Singapore Chinatown

“I hated it. Absolutely cultureless.”

“There’s nothing to it but rich businessmen.”

“What is there to do in the most expensive country in the world?”

These are some of the things Josh and I heard about Singapore as we prepared to make our quick visa run to the nearby city-state. Our other co-workers have all made the same trip and were less than dazzled by their day in Singapore. And much like our trip into Jakarta, we were determined to find something (within our spending allowance) to love about Singapore. As it turns out, that wasn’t very difficult to do.

From the moment we hopped on the train from the airport, Singapore felt familiar and yet wonderfully different all at the same time. The ride into the city reminded me so much of a ride on London’s Underground, with the well-designed map, the cool English voice making announcements over the speakers, and all of the passengers avidly avoiding the gaze of strangers. On the other hand, the view out the window didn’t come close to resembling London. We passed by pastel-colored buildings, houses with red-tile roofs, and shiny skyscrapers in the distance. It was a unique combination of sights, and I couldn’t wait to get into the city and see it all up close.

MRTAfter finding the office to drop off our passports and visa paperwork, we had several hours to spend around the city. Our first order of business was breakfast; having heard about the Singaporean tradition of coffee and kaya toast, I insisted we check it out at a local cafe. Ordering a coffee in Singapore will get you a very sweet drink, as they automatically add sweetened condensed milk. Kaya toast is also a sweet snack, kaya being a kind of coconut jam. Josh was immediately in love with our breakfast, and he hasn’t stopped talking about that coffee and kaya toast since.

Singapore CoffeeSince Chinatown was close, we decided to head there as our first stop. After a short walk, we knew we had arrived when we saw strings upon strings of lanterns.

Singapore ChinatownThere was plenty to walk around and see: interesting storefronts, Chinese medicine shops, quirky restaurants, and a seemingly endless market stretching through a network of alleyways. There was so much that we probably could have spent our day walking around the neighborhood and taking photos of the many colors. However, it was hot, and when we found a chance to escape the sun for a while, we took it.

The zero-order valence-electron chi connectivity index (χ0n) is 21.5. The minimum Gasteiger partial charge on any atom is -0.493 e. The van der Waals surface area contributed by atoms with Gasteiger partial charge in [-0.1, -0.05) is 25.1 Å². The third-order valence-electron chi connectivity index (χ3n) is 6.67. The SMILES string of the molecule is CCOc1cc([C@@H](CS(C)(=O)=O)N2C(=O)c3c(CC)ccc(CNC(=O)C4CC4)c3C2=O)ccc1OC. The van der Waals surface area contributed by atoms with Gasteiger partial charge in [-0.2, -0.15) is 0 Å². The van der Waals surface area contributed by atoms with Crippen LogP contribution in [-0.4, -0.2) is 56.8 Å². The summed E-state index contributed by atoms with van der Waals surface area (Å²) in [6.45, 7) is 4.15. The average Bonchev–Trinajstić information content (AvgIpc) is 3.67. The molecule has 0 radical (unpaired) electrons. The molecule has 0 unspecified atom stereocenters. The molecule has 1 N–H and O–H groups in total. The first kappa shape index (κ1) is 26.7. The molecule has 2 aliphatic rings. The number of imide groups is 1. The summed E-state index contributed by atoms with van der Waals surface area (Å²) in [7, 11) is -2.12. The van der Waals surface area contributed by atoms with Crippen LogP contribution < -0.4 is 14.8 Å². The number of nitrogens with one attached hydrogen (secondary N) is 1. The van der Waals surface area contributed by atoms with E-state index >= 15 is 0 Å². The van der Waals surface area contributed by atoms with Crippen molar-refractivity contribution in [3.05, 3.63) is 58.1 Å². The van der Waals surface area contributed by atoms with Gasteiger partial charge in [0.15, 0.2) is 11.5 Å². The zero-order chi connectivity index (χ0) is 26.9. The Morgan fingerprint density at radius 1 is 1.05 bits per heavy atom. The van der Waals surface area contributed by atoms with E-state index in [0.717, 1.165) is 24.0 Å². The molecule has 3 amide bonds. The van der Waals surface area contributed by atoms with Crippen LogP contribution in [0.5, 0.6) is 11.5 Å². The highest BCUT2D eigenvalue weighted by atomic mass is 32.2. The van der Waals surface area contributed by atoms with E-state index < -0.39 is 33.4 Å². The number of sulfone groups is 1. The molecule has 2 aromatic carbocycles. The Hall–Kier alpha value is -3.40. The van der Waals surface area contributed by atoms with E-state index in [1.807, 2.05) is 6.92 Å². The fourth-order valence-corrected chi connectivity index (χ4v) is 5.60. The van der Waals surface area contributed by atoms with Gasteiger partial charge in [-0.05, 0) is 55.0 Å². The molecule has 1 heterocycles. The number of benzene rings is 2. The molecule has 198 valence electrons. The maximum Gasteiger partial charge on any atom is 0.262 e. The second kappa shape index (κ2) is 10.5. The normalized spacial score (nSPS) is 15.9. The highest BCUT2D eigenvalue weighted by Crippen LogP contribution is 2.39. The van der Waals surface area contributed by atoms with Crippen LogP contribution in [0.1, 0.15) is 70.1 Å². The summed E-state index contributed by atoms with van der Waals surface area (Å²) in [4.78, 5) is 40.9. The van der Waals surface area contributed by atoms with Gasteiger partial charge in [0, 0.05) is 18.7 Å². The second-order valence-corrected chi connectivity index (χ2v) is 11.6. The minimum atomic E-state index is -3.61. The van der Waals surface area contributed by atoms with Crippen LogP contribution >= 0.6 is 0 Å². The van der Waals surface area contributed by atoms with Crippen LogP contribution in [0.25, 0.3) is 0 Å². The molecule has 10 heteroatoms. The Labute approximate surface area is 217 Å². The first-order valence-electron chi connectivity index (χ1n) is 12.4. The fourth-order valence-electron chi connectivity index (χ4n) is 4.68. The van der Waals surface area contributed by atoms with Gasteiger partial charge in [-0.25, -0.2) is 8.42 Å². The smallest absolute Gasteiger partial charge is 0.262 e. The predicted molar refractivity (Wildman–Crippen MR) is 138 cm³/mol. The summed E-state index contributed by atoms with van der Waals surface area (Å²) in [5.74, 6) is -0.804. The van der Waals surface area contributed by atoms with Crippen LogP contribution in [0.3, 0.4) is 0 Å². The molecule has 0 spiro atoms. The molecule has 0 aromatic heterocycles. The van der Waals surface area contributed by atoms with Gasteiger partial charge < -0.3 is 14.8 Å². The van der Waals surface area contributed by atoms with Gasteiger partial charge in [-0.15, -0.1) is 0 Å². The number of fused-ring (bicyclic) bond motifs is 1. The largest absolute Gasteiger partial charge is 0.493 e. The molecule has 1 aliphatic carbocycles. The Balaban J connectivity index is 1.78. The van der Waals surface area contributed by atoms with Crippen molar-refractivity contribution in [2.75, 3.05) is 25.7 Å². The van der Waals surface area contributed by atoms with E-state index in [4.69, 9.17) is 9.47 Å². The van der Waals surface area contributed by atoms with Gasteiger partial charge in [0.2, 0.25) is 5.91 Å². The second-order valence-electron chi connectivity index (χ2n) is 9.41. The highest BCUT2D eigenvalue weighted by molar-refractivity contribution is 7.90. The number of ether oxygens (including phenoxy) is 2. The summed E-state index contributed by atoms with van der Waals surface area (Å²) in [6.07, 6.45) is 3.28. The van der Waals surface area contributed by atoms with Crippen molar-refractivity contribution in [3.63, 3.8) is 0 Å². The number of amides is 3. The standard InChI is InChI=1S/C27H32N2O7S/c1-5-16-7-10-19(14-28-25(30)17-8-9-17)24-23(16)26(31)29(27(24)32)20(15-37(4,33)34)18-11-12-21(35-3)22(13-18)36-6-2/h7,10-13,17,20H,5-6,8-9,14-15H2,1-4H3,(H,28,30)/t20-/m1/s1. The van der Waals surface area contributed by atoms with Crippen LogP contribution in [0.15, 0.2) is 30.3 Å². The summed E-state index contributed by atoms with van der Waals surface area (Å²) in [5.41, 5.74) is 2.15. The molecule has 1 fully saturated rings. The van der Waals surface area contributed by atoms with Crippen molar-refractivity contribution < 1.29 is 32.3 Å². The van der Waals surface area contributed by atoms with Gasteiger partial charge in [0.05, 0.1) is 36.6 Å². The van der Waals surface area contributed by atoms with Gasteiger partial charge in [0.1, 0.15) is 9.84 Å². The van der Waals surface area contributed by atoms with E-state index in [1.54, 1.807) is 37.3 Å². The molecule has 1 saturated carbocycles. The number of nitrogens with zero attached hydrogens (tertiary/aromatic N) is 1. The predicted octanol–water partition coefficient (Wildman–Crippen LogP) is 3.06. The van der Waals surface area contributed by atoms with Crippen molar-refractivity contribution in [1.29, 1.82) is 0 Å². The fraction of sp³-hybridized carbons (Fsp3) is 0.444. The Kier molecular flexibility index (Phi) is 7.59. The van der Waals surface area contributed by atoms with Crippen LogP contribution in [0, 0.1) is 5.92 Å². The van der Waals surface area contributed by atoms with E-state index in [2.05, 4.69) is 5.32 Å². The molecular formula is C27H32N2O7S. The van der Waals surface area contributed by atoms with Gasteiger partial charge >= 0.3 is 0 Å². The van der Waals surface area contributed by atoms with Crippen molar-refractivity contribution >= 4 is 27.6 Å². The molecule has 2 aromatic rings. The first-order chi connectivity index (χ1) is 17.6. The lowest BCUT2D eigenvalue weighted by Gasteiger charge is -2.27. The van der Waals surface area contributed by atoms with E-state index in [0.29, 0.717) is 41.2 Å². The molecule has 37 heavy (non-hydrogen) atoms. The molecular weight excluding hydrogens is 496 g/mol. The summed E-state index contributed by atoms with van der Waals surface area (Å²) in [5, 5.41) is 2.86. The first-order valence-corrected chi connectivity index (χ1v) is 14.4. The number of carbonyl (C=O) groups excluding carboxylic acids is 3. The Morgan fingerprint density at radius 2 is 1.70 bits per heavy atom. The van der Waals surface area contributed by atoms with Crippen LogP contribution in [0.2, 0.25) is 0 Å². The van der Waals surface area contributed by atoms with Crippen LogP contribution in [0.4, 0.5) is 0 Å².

An impressive Buddhist temple/museum complex captured our fancy, and we spent some time exploring it, learning interesting new facts and viewing some beautifully spiritual exhibits.

Buddhist Temple

Buddhist Temple

BuddhaThe overall experience was beautiful and moving, but my favorite part was the roof, complete with exotic flowers, a giant prayer wheel, and ten thousand Buddhas.

Buddhist Prayer Garden

Ten Thousand Buddhas

Buddhist Prayer WheelAs we finished checking out the temple, we started to feel hungry, and hopped on the train to Little India, where we knew we could find something delicious to eat.

Little IndiaIt was hard not to stop at the first vegetarian restaurant we saw, or the second, or the seventeenth, but one vegetarian Indian place came highly recommended, so we wove through the streets, air heavy with the aroma of coriander and curry sauce, until we came to the restaurant that ended up being well worth the extra walk.

Gokul Vegetarian Indian Restaurant

We had a hard time finding something to eat, not because nothing looked good, but because there was simply too much to choose from. After flipping through almost a dozen pages full of delicious dishes, I finally settled on my favorite dish, a vegetarian chicken kofta.

Vegetarian Chicken Kofta

For dessert, we headed to a drink stall and split a mug of pure sugarcane juice, something that I had never heard of but that sounded interesting. I was surprised to see the vendor take an actual stick of sugarcane and send it through a juicer, leaving us with a deliciously sweet concoction.

Sugarcane JuiceWe still had a little time before picking up our visas, so we headed back to Chinatown, where we spent more time admiring the lantern-filled streets.

Singapore Chinatown


Finally, we decided to escape the afternoon heat by spending some time in a mall. I was drawn to a stationery stand, where I was entertained at the “English” phrases printed onto a lot of the journals and notebooks. Though English is an official language of Singapore, something seems to have been lost in translation, since nonsensical phrases were paired with seemingly unrelated images, such as the journal with French cakes on the cover along with the words: “Good mood is given good mood is own creation, have a good mood, will live out natural and unrestrained life.” I loved it, and I left that place with several new notebooks.

After the mall, it was time to pick up our passports, which now have shiny new Indonesian visas in them. We flew back to Jakarta as official residents of Indonesia, and as Singapore’s biggest fans. We loved our day there, but we hardly scratched the surface of what Singapore has to offer. Josh and I are definitely hoping to spend more time there in the future, but for now, we’re content to travel within our own country of residence!

Love, Elizabeth

E + J

*All photos were taken by Josh, and you can read his take on Singapore here.